Summary: Message 23 in our exposition of Paul's first letter to the Corinthians. I discuss Paul's admonition to be willing to limit our freedom for a higher purpose. We discuss some probing questions related to decision making.
Chico Alliance Church
Pastor David Welch
“Self-limited Liberty” 1 Cor 8
I. Reproof for fleshly behavior 1-6
A. Reproof for a divided church 1-4
B. Reproof for a defiled church 5
C. Reproof for a defeated church 6
1. Defeated by lawsuits
2. Defeated by misuse of God’s temple (immorality, sensuality)
The last section of chapter 6 introduced three principles on how to evaluate certain behaviors or activities. We will discover six more of them on to the end of chapter 10.
The first question to ask yourself is, “Will it actually benefit me or others?” 12a
The second question is “Will it control me or become additive?” 12b
The third question is, “Will it violate God’s design?” 13-20
Paul moved from reproof for specific issues in the church to responses to specific inquiries of the church. You can tell when he switches questions by his use of the words “now concerning” and sometimes just “now”.
II. Responses to specific inquiries
A. Concerning marriage 7
There is a point amidst all the marriage advice in chapter seven. Paul presented another principle of making decision. This one had to do with weather to get married or not. The point to ponder asks about extreme devotion. Paul argued that remaining single allows us to offer our full undivided devotion to serving the Lord. Those who get married are obligated to serve their spouse and the Lord. Those who get married will have extra trouble in this world.
The decision making question to ponder is, “Will it distract from full devotion to God?”
We live in a self-centered society. Our culture has become dangerously self-focused. What are some of the signs of a self-centered, me first society? We are reaping the consequences of a “Me First!” emphasis. All the way to chapter eleven, Paul presents a case for voluntarily limiting our freedom for the sake of the kingdom.
B. Concerning the voluntary limitation of Christian liberty 8-11:1
Christ has set us free from the law of sin and death through His sacrifice. Our sin is no longer a factor in determining our eternal destiny. Where sin abounds grace much more abounds. We are no longer under the law of sin and death.
Sin shall not be master over you, for you are not under law but under grace. Romans 6:14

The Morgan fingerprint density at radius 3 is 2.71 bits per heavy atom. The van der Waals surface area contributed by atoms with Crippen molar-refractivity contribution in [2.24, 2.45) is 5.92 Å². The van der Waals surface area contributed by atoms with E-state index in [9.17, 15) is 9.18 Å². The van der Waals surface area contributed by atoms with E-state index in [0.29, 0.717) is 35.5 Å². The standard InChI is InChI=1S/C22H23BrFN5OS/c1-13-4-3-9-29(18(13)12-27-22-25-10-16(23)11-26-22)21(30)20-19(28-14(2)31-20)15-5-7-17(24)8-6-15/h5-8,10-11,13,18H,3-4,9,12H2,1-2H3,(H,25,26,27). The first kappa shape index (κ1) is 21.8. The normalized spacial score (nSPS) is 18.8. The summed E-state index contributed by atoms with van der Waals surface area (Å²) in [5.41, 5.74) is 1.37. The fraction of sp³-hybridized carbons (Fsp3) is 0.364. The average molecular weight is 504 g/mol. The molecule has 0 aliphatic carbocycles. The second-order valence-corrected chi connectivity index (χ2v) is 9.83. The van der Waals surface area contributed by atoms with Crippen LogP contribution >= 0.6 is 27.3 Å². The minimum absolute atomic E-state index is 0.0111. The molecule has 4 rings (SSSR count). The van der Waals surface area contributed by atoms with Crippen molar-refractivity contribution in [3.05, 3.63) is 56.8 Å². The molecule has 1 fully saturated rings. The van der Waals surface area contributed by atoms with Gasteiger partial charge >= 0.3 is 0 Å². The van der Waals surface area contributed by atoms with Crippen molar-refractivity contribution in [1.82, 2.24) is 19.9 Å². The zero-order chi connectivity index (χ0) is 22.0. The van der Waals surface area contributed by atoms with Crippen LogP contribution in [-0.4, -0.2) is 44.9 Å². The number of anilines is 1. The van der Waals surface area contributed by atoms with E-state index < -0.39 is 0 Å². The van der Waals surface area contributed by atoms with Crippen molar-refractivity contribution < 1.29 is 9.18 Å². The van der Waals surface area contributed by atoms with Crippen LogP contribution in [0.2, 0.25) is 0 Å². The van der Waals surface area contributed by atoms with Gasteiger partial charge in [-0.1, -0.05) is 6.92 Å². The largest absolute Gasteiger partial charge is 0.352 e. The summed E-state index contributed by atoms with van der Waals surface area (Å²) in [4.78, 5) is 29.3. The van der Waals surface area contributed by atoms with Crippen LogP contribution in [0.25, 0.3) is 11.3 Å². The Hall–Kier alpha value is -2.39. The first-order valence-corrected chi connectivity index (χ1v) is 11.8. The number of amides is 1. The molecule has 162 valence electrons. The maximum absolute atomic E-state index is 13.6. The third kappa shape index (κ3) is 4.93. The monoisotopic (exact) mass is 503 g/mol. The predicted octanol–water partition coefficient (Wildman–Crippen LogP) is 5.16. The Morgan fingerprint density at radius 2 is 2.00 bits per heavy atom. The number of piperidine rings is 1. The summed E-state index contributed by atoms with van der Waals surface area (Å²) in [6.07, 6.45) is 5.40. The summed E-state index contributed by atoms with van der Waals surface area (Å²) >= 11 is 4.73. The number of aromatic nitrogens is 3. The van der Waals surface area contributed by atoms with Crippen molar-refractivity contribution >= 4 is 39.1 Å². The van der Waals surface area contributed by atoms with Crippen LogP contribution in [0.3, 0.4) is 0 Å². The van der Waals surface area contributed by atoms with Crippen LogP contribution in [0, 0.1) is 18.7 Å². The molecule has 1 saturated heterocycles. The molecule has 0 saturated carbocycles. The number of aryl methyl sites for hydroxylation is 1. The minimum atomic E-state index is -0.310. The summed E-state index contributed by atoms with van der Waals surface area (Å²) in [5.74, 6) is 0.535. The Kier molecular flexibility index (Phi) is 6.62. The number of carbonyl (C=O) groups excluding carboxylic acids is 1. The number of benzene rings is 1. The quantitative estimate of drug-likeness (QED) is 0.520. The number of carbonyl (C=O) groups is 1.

The logical question might come from those with twisted thinking,
What then? Shall we sin because we are not under law but under grace? Romans 6:15
Paul suggested here in this section of his letter that though all things may be lawful or nothing is unlawful not all things promote kingdom purposes. There is a place for self-denial for higher purposes. There is a place for discipline for greater gain. There is a place for limiting our liberty for the sake of the Gospel.
Paul used his own choice to relinquish personal liberty in order to further the gospel.
1. Limit liberty to avoid ruining a weaker brother 8:1-13
The first of a list of six areas has to do with restricting his diet in order not to cause a weaker brother to stumble.
a) The case for Liberty 8:1-6
The issue has to do with eating meat that had previously been sacrifice or offered to idols or the gods of the day. When individuals came to pay homage to their chosen deity, they brought a sacrifice of some sort. Sometimes it was produce but generally it was meat of some sort.
1. Part of the offering would be burnt on the altar.
2. Part of the offering would be given to the presiding priest.
3. Part of the offering would be taken home.
Because of the number of people bringing their offering, the priest had more meat than they could eat themselves. Therefore they sold the surplus to the meat markets. The controversy then was whether it was sinful to eat that meat or not. The principles learned here could apply to a multitude of issues that scripture neither condemns, commends or forbids. Paul first stated a case for liberty to freely devour Filet-minion sacrificed to idols based on logic.
What did many of these believers know?
1. There is really no such thing as an idol or a god behind them.
2. There is only one God.
3. Food will not bring favor or disfavor with God.
1. Eating meat sacrificed to idols or gods has no moral consequence.
2. I am free to eat meat sacrificed to idols.
Yet Paul urges them to consider another factor along side of their logic. We may know these facts concerning reality. Such knowledge without love produces arrogance. Love considers factors outside of my right to eat questionable meat.
The focus of knowledge is abundant accurate information that makes me smarter.